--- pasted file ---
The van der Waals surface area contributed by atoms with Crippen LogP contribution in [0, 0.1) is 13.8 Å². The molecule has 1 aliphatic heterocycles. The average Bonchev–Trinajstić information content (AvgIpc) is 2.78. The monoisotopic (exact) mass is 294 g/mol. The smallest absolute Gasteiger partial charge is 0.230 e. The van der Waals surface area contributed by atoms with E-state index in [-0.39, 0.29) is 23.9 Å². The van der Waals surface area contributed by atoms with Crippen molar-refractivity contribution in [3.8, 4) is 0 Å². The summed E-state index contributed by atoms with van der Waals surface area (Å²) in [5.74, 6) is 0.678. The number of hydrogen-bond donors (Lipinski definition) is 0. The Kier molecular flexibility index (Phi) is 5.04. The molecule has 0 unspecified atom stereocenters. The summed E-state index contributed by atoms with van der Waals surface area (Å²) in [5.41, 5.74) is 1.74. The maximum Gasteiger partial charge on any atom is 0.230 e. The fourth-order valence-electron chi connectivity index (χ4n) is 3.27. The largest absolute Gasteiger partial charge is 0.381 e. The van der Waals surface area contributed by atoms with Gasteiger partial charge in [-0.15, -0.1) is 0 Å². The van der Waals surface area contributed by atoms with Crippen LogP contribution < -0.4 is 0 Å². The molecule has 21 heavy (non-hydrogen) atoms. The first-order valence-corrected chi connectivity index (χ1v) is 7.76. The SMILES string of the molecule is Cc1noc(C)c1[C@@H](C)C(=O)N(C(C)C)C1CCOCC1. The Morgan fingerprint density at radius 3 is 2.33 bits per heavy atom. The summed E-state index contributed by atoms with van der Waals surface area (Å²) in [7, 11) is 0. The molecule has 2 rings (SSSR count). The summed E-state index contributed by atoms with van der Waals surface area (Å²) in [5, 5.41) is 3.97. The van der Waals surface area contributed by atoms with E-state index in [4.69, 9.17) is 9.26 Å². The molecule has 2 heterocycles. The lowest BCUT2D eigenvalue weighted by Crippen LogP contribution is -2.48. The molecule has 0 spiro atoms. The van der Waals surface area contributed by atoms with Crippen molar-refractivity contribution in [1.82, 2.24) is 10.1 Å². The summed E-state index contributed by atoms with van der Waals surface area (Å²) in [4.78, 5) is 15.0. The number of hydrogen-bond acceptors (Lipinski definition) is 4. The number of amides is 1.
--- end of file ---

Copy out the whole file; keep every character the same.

The van der Waals surface area contributed by atoms with Crippen LogP contribution in [0, 0.1) is 13.8 Å². The molecule has 1 aliphatic heterocycles. The average Bonchev–Trinajstić information content (AvgIpc) is 2.78. The monoisotopic (exact) mass is 294 g/mol. The smallest absolute Gasteiger partial charge is 0.230 e. The van der Waals surface area contributed by atoms with E-state index in [-0.39, 0.29) is 23.9 Å². The van der Waals surface area contributed by atoms with Crippen molar-refractivity contribution in [3.8, 4) is 0 Å². The summed E-state index contributed by atoms with van der Waals surface area (Å²) in [5.74, 6) is 0.678. The number of hydrogen-bond donors (Lipinski definition) is 0. The Kier molecular flexibility index (Phi) is 5.04. The molecule has 0 unspecified atom stereocenters. The summed E-state index contributed by atoms with van der Waals surface area (Å²) in [5.41, 5.74) is 1.74. The maximum Gasteiger partial charge on any atom is 0.230 e. The fourth-order valence-electron chi connectivity index (χ4n) is 3.27. The largest absolute Gasteiger partial charge is 0.381 e. The van der Waals surface area contributed by atoms with Gasteiger partial charge in [-0.15, -0.1) is 0 Å². The van der Waals surface area contributed by atoms with Crippen LogP contribution < -0.4 is 0 Å². The molecule has 21 heavy (non-hydrogen) atoms. The first-order valence-corrected chi connectivity index (χ1v) is 7.76. The SMILES string of the molecule is Cc1noc(C)c1[C@@H](C)C(=O)N(C(C)C)C1CCOCC1. The Morgan fingerprint density at radius 3 is 2.33 bits per heavy atom. The summed E-state index contributed by atoms with van der Waals surface area (Å²) in [7, 11) is 0. The molecule has 2 rings (SSSR count). The summed E-state index contributed by atoms with van der Waals surface area (Å²) in [5, 5.41) is 3.97. The van der Waals surface area contributed by atoms with E-state index in [4.69, 9.17) is 9.26 Å². The molecule has 2 heterocycles. The lowest BCUT2D eigenvalue weighted by Crippen LogP contribution is -2.48. The molecule has 0 spiro atoms. The van der Waals surface area contributed by atoms with Crippen molar-refractivity contribution in [1.82, 2.24) is 10.1 Å². The summed E-state index contributed by atoms with van der Waals surface area (Å²) in [4.78, 5) is 15.0. The number of hydrogen-bond acceptors (Lipinski definition) is 4. The number of amides is 1.